So – this is my (temporary?) blog. Since it’s tradition to start out with an explanation of the title and purpose…
Anyone who grew up in the 80s will recognize the title as a line from Wargames – a fun but not very profound (or realistic) movie about a lone high school hacker who nearly starts WWIII when he hacks into the government’s missile mainframe by accident trying to play some computer games. Disaster is averted when the kid tricks the machine into running simulations against itself. The computer “learns” that there are no winners in a nuclear war and stands down its attack saying “A strange game. The only winning move is not to play.”
Well, that’s more or less how I feel about politics in general. My views are profoundly Minarchist: some basic frame of government is necessary to keep civilization civilized, but over and above that the best policy is to leave people alone. Most (possibly all) attempts to micro-manage the economy, and with it people’s lives and personal choices, end up hurting more than they help. It is no historical accident or coincidence that free societies are prosperous societies. If politics is the game, the only winning move is not to play.
But this isn’t meant to be a blog about politics – at least not primarily. Really, I chose the Wargames quote because I grew up in the 80s – and is there a movie more “of the 80s” than Wargames? The year it came out was the year I got my first computer (an Atari 800XL). More than anything, the technology revolution , the computer revolution in particular, is something I identify with my generation. I love technology, and I love progress. I like nature hikes and animals (especially cats) as much as anyone, but I have no patience for the “back to nature” types. Man was meant to solve problems; life is a constant struggle to improve. To an impressionable 4th-grader, Wargames was something like the 80s version of the New Seekers’ Coke ad: an announcement that the world was now digital…and younger and faster. (In the case of the New Seekers I guess the point was that everything was going to be lame for a decade…and behold the 70s.) Never mind that it’s really just a fun teen flick – that’s what it meant to me at the time.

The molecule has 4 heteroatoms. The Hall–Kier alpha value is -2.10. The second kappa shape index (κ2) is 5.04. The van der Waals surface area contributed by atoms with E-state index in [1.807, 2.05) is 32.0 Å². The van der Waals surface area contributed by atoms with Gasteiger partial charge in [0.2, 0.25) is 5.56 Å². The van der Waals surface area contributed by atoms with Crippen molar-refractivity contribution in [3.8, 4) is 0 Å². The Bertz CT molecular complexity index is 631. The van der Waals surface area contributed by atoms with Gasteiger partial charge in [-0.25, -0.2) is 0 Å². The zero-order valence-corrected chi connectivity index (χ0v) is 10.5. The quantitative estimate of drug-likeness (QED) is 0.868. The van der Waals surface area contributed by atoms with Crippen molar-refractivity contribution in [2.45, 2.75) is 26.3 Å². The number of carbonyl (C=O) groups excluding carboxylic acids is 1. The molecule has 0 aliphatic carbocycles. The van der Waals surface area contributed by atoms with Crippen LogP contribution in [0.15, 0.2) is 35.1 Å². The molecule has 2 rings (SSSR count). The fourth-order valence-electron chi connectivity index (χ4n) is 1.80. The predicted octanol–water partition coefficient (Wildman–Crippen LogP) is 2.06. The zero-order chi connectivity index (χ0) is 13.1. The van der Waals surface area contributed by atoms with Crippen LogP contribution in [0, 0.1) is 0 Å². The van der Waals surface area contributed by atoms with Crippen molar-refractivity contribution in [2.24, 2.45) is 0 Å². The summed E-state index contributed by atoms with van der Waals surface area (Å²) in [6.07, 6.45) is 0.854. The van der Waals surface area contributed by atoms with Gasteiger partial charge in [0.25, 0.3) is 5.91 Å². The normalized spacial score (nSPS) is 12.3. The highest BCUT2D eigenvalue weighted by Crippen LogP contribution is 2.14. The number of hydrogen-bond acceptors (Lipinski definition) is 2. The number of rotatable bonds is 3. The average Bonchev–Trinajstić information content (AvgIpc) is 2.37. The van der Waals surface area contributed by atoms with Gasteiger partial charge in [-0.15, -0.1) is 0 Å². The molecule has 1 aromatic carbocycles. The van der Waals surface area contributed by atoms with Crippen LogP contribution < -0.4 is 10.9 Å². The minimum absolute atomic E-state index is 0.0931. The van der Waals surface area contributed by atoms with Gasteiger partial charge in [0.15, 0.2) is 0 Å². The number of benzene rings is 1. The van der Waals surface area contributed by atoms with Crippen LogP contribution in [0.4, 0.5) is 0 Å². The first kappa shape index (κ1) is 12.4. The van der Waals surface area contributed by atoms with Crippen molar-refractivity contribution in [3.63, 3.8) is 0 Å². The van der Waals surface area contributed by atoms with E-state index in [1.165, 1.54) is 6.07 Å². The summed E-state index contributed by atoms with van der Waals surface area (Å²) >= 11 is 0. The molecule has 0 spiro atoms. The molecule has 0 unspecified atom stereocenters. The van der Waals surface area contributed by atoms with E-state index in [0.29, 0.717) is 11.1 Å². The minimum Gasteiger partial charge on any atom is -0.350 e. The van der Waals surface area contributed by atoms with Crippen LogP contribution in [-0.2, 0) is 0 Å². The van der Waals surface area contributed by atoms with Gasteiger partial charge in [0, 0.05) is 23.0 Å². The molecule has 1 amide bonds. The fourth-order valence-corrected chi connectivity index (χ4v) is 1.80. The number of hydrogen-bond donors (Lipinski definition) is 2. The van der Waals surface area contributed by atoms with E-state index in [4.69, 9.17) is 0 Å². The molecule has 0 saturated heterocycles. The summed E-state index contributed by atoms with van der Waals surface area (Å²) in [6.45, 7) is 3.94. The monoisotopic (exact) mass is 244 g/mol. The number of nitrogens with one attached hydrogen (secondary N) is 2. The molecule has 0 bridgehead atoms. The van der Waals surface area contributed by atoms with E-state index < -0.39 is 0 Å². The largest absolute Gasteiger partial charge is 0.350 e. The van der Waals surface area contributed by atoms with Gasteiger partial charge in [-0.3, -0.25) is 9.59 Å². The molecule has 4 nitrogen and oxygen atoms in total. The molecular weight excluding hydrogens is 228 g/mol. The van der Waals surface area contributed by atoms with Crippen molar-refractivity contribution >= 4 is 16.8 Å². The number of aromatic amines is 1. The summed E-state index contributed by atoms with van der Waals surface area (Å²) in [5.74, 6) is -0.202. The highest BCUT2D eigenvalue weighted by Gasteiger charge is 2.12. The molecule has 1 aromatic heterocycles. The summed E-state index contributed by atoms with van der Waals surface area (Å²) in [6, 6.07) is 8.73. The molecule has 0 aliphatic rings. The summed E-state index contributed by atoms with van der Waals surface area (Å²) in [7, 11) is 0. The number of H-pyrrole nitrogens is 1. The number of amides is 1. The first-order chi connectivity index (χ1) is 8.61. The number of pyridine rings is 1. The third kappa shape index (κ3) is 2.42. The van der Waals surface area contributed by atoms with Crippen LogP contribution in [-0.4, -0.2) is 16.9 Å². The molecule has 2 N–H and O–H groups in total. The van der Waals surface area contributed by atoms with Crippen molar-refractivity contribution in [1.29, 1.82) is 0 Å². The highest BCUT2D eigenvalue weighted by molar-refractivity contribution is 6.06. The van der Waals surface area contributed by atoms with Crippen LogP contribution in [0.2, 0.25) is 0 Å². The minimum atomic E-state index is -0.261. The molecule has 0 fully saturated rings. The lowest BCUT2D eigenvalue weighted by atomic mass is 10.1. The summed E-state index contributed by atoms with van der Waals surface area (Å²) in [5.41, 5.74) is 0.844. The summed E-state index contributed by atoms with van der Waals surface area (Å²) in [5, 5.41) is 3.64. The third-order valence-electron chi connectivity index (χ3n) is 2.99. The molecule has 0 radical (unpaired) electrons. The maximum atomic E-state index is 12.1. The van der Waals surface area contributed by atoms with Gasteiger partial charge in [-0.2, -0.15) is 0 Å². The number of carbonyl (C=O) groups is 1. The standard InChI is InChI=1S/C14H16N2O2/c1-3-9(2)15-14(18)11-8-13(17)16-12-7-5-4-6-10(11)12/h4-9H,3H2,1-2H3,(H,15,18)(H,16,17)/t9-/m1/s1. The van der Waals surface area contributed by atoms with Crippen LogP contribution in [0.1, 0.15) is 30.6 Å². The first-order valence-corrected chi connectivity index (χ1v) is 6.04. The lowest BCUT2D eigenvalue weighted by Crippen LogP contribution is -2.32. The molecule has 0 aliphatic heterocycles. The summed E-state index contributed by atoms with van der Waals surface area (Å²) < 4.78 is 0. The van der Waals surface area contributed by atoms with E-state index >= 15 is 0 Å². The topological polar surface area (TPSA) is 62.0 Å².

It’s true that I’m a computer geek now. I wasn’t back then. I spent over half of the 90s living abroad (Japan, Korea, Germany) and learning new languages (another passion of mine). I came home to be a Linguistics professor and rediscovered computers in graduate school. Now, my field is Machine Translation, and I’m working on a PhD at Indiana University.
This blog will be about many things. Cognitive Science, Computer Science, Formal Languages and Logics, Algorithms, Linguistics (esp. Syntax), Machine Translation. And yes, also Politics (especially of the Classical Liberal/Austrian School variety), Philosophy, movies, pop culture, novels, cats, friends, and THOUGHTS ON LIFE.